Rafiki (CIFF 2018)

Review by Kate Blair

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Familiar struggles threaten to keep two women apart in this charming, queer coming-of-age tale set in Nairobi, Kenya. In the film, Kena (Samantha Mugatsia) is immediately taken with Kiki (Sheila Munyiva) when she spots her hanging out with friends, dancing in the streets. Right away, the two young women share a glance—the first of many as they subtly gauge one another and their own feelings. The protagonists face discrimination from their community that necessitates these types of under-the-radar communiqués. But the film has a hopeful core that ultimately sticks with you longer than its more difficult moments.

In one scene, the two women seek shelter in a van during a rain shower. The tension between them mirrors the oncoming storm. Rain batters the windows and flowers outside the window create a purplish glow inside the vehicle. For a long time the two young women merely look at one another until, overwhelmed, Kena runs off. The camera lingers on Ziki’s face, who appears charmed rather than put off by Kena’s hasty exit. She knows as well as the audience that the two will come together. And come together they do: dancing in day-glo-lit clubs and even returning to the van for a candlelight tryst.

In interviews, director Wanuri Kahiu has noted that she wants to make films that are fun and joyful. Indeed, the film’s positive ending initially led to a ban in Kenya, where gay sex remains illegal (it’s worth mentioning that this law was introduced under British colonial rule). The ban on the film was subsequently lifted, allowing it to play in sold-out theaters and enter the Foreign Oscar competition. Still, there are plenty of moments of darkness and trauma in this film that are difficult to watch. That being said though, it made my gay heart swell to see the two protagonists falling for each other. It’s the kind of film that could be a catalyzing moment for many young people just discovering themselves.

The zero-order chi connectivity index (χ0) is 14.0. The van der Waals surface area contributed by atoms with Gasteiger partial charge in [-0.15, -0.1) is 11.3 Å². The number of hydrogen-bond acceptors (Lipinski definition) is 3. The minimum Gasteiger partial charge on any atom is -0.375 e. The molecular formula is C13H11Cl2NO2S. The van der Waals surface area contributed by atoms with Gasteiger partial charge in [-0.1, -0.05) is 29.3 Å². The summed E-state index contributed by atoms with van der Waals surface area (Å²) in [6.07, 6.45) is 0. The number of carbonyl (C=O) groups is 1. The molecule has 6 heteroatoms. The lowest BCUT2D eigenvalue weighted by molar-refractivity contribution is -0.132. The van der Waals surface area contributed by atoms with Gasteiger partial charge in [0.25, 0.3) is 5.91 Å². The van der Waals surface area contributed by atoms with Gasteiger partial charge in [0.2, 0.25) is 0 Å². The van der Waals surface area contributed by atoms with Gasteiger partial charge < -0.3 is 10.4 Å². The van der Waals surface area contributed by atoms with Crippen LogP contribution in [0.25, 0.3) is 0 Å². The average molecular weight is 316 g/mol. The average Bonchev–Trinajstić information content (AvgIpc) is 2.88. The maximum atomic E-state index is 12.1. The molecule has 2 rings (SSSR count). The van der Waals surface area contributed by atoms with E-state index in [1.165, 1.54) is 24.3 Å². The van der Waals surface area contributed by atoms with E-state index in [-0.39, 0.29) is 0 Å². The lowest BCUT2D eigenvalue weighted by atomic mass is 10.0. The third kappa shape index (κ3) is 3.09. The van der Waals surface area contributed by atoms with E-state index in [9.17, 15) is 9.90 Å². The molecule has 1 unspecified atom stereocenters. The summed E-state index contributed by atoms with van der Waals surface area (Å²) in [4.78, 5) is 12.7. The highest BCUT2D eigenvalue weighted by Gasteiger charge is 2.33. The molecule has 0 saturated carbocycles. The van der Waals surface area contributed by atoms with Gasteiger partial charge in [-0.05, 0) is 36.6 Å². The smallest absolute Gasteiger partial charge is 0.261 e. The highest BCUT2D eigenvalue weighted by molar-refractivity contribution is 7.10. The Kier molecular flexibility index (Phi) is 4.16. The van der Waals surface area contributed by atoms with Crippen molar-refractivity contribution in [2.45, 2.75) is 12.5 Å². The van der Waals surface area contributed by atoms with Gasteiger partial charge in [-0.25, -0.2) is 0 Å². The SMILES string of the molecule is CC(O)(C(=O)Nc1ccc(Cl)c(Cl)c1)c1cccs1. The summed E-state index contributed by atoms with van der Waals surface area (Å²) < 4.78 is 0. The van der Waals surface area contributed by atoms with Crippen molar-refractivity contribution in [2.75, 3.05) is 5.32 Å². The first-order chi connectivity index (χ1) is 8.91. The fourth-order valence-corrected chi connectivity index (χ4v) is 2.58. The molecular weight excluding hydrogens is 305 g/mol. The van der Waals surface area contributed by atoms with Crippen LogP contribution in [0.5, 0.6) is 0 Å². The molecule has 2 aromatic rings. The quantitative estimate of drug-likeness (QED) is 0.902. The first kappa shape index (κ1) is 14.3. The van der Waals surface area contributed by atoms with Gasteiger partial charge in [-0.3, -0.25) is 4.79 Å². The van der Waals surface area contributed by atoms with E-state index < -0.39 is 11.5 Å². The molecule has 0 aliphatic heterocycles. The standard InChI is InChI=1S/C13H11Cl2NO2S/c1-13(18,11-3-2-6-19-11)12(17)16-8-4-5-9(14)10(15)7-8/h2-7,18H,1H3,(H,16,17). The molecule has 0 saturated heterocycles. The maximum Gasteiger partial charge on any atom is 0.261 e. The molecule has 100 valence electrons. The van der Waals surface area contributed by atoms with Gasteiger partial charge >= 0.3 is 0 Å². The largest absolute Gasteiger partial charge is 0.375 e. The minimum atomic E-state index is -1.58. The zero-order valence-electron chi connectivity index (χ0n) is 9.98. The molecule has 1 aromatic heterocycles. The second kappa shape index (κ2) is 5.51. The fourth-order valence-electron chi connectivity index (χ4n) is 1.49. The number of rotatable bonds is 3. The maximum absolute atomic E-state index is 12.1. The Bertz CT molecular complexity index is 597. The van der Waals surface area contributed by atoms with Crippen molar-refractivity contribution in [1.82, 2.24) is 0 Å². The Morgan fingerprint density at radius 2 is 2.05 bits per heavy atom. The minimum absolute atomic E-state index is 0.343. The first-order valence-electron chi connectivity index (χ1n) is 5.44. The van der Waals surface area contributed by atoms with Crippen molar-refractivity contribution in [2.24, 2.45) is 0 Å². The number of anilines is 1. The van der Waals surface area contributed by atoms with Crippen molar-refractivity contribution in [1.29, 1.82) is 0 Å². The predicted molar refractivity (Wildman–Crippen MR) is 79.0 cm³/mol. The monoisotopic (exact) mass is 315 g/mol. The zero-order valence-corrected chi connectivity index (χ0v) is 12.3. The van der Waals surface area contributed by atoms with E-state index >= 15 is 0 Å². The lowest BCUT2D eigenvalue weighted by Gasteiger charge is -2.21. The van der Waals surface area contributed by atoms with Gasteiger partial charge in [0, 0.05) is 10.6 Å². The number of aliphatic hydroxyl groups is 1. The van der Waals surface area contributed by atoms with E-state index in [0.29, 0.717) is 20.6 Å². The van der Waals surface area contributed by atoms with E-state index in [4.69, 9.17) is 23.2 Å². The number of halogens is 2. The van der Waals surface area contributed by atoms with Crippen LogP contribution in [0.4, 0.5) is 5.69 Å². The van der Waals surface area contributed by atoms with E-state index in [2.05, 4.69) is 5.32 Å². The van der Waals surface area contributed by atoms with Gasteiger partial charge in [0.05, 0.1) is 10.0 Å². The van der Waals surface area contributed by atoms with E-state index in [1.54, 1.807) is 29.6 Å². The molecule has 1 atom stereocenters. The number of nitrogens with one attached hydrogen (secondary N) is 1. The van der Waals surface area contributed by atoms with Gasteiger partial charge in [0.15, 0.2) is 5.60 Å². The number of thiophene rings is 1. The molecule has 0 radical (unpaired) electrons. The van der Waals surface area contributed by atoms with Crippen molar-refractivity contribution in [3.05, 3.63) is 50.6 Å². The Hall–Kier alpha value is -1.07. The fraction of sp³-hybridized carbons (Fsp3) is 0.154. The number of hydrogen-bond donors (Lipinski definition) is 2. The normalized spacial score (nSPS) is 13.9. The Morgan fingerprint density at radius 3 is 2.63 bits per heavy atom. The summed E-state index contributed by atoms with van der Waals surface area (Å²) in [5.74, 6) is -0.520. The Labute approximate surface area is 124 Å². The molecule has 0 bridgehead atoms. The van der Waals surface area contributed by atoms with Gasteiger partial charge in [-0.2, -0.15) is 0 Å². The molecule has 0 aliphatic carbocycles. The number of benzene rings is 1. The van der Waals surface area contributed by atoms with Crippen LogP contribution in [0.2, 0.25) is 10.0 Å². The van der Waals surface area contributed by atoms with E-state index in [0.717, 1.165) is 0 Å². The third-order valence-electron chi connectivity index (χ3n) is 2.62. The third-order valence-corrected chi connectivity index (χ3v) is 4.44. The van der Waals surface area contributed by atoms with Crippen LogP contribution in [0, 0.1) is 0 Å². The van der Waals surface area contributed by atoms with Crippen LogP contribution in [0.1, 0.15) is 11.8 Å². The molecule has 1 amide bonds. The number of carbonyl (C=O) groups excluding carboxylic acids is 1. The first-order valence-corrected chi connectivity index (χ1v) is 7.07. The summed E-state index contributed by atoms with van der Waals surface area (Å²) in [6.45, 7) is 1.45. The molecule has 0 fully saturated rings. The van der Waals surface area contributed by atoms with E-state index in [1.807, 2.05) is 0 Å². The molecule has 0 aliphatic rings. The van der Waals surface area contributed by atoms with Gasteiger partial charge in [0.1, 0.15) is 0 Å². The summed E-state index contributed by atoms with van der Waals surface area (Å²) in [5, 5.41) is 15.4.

Overall, the film is overwhelmingly positive. Its color scheme, saturated in pink and purple hues, also contributes to an overall mood of youthful optimism. The dreamy aesthetic brings to mind femme-focused digital spaces like Instagram, where young folks can explore and live out their hopes in environments that aren’t yet supporting of their identities. The world is still coming around on gay rights, but in Kahiu’s film at least, the kids are gonna be alright.